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For those not in the know Malolotja is in Swaziland. Just through the border at Oshoek and turn left. It's a wonderful place, very similar to the lower berg of the Drakensberge.
First we have to get there. Taking the route Nigel, Leandra, Bethal, Ermelo and Chrissimeer. Here we stopped for lunch at a local lodge. Hamburgers and sandwiches were ordered from the next-door café, it took more than an hour to get our meal, no idea what the hold up was. The interim was whiled away by looking at the paintings in the lodge and the adjacent farmyard with the usual animals. All is well that ends well and we finally got our meal and after that had to face the border.
This being a long weekend there was chaos. No information on how to tackle the crossing. Standing in the passport queue I noticed people holding little white pieces of paper, enquiring what these are all about we were told 'you have to go over there first and collect this piece of paper, without it they are not going to look at your passport'. Right! One delegation off to that other window, with the remainder holding our position in the passport queue. And finally back into the car over to the other side, this went very slow, because they only allowed us through once parking had become available at the other side. The Swazis were better organised, the passport officer also gave us the white slip of paper and after paying road tax (R50) we were released into the Kingdom of Swaziland.
Just through the border, they have a nice new Autobahn, and turn left a few km down and 20km up to the Malolotja gate. A pleasant surprise waited for us. The reserve had a block booking for the whole camp site which meant there was no room for us, instead we were offered two huts with enough room for all of us. And for the same price as camping. Thus the tents remained packed away. It turned out to be cold, windy and rainy over night and sleeping inside the solid structures was that much better.
Let us just do a quick roll call of who was there: me, Eleni, Christopher, Eric, Tiens, Tania, Alan, Michael (not Kelly, she was dancing somewhere), Judith, Oscar, Judy and Frans.
In the morning it was still cold, windy and rainy, nobody felt like going on a hike so we went to places by car. First down to the iron ore mine. It's a mine that was operated from 1964 to 1977, I don't know where the ore was taken to. Also in the mining area is the oldest hematite mine dating back 43000 years. Haematite is the iron mineral most likely mined for the red colour.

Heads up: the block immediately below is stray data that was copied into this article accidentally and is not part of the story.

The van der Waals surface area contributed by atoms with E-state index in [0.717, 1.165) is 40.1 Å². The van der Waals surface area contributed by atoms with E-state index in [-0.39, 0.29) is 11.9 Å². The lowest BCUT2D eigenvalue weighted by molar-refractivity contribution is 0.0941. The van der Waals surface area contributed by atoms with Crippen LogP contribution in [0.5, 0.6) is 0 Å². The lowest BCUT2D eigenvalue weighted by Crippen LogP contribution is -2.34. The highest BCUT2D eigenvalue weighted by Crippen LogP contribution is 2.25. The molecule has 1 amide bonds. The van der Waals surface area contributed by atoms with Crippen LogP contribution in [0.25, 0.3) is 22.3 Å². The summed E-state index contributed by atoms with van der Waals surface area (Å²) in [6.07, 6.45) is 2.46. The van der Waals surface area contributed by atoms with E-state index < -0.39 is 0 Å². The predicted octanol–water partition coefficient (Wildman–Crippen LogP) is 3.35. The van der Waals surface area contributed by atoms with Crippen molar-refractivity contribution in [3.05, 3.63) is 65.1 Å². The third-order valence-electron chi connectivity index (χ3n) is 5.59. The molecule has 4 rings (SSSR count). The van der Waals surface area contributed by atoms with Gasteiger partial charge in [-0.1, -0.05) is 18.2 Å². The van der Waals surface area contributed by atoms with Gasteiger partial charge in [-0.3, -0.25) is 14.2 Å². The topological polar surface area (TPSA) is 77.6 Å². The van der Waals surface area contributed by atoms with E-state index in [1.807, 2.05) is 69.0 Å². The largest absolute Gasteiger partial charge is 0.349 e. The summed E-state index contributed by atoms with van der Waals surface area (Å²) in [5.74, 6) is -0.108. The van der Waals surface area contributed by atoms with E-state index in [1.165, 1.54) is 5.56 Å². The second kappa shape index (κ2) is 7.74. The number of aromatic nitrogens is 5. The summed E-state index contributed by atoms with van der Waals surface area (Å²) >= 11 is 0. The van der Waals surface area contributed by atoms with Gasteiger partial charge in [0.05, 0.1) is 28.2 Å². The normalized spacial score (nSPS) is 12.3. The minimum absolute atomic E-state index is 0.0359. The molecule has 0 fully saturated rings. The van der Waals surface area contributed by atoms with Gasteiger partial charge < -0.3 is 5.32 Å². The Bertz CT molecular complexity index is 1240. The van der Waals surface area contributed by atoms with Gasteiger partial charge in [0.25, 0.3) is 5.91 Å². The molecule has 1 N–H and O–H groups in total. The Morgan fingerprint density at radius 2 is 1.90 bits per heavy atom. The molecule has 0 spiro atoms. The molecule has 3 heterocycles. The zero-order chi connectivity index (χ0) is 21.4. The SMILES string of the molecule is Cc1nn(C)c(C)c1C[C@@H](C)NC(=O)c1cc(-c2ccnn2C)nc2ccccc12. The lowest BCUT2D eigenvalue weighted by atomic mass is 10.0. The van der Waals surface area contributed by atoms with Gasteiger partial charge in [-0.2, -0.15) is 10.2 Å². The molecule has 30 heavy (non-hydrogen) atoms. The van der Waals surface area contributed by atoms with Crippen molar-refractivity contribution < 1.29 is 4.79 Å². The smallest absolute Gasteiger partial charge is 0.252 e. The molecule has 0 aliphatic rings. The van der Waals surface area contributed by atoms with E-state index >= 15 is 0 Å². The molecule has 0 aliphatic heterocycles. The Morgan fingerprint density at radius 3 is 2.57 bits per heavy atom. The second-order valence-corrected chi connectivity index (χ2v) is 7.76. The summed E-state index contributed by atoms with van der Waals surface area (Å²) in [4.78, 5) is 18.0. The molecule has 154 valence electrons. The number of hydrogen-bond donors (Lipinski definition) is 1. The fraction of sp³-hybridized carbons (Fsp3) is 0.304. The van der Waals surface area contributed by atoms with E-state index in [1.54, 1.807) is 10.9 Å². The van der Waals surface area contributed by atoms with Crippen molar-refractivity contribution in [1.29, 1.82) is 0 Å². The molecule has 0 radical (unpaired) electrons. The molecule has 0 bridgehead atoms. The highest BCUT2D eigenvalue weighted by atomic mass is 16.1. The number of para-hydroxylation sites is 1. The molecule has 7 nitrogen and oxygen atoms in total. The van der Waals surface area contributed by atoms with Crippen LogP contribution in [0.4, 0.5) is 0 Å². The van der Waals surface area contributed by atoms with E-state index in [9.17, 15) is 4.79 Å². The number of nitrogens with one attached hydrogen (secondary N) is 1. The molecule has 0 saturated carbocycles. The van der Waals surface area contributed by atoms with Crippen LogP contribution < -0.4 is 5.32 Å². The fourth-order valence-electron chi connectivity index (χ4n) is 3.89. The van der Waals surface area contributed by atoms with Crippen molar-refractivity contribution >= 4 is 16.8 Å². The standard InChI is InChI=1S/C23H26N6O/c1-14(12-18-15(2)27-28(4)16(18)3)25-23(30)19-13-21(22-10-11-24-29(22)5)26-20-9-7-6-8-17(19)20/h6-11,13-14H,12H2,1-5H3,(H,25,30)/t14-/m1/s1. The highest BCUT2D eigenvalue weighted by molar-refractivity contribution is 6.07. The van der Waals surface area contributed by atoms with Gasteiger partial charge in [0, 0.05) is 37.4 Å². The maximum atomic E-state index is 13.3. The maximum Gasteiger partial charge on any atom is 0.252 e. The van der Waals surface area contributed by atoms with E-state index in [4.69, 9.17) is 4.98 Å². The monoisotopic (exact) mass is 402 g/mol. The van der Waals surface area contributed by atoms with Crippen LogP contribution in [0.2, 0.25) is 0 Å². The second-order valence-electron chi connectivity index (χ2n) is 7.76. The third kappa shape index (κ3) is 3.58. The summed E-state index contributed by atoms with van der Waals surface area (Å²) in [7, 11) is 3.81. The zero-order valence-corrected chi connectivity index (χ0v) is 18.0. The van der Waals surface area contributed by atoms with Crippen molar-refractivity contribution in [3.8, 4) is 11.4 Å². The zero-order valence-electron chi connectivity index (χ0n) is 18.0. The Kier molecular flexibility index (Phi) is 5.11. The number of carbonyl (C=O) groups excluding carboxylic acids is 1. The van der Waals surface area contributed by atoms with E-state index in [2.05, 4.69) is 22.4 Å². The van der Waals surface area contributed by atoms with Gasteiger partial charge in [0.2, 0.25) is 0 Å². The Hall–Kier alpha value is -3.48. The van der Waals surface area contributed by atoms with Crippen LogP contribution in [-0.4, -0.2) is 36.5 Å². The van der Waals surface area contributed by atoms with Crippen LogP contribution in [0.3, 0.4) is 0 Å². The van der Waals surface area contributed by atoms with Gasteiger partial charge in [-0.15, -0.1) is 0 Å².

Next stop was the glass factory en route back from the mine. I didn't buy anything, mainly because I didn't like their prices, a simple coffee mug (with a fancy handle) was R150. A few years ago I bought a coffee mug here for R20. Some of us stayed for lunch whilst others thought that they must go deeper into Swaziland to have a bite, some cultural place they were aiming at.
The real hike took place the next day, all off to the Logwaja starting point and down the mountain, and down, …and down, until we had a mutiny. Some people thinking about the way back up didn't feel like descending any lower. So it was Tania, Alan, me and Frans who pushed on down the mountain to get to the stream.
We were hoping that we could walk back up the stream to the Malolotja waterfall, vegetation and rocks prevented us from doing so, and thus we carried on along the river going down stream. What a nice place, water, rocks, trees and easy walking. Note was taken of the camping spots, to be utilised one day by a well prepared team of tough hikers.
The uphill slog was never ending, 650 meters of altitude had to be tackled. At the end it went fairly quick, possibly due to Alan's announcement that in his military carrier he had never left a man behind, which could have been me.
After such a heavy hike we thought we should take it easy. The Forbes Reef mine was selected as a target. By car we went to the Education Center where we were well received and information provided about the forthcoming hike. First stop was the dam, we thought of doing some bird watching. Oscar had an accident here when he fell onto some rocks and got a cut on his face and hand. Fortunately, so he says, he didn't have his camera, because that one would certainly have been smashed. So you see there is always a bright side to an event.
The mine is a big hole, but there are some adidts which were promptly penetrated by all. They are in very soft rock and just end after some meters, makes me wonder what they were all about. At one place there is a breakthrough to the surface, which after some searching was found in between the trees.
And this is the story, we still visited the big rock on the way back, didn't manage to get to the top. And then packed our things and left everyone going their own way, Eric and Tiens wanted to get down to Golela, Frans and Judith to the Kruger Park and Oscar and Judy to Pretoria via Pigs Peak. The border was not much of a restriction on the way back, nice lunch at Maxi's in Bethal and home.
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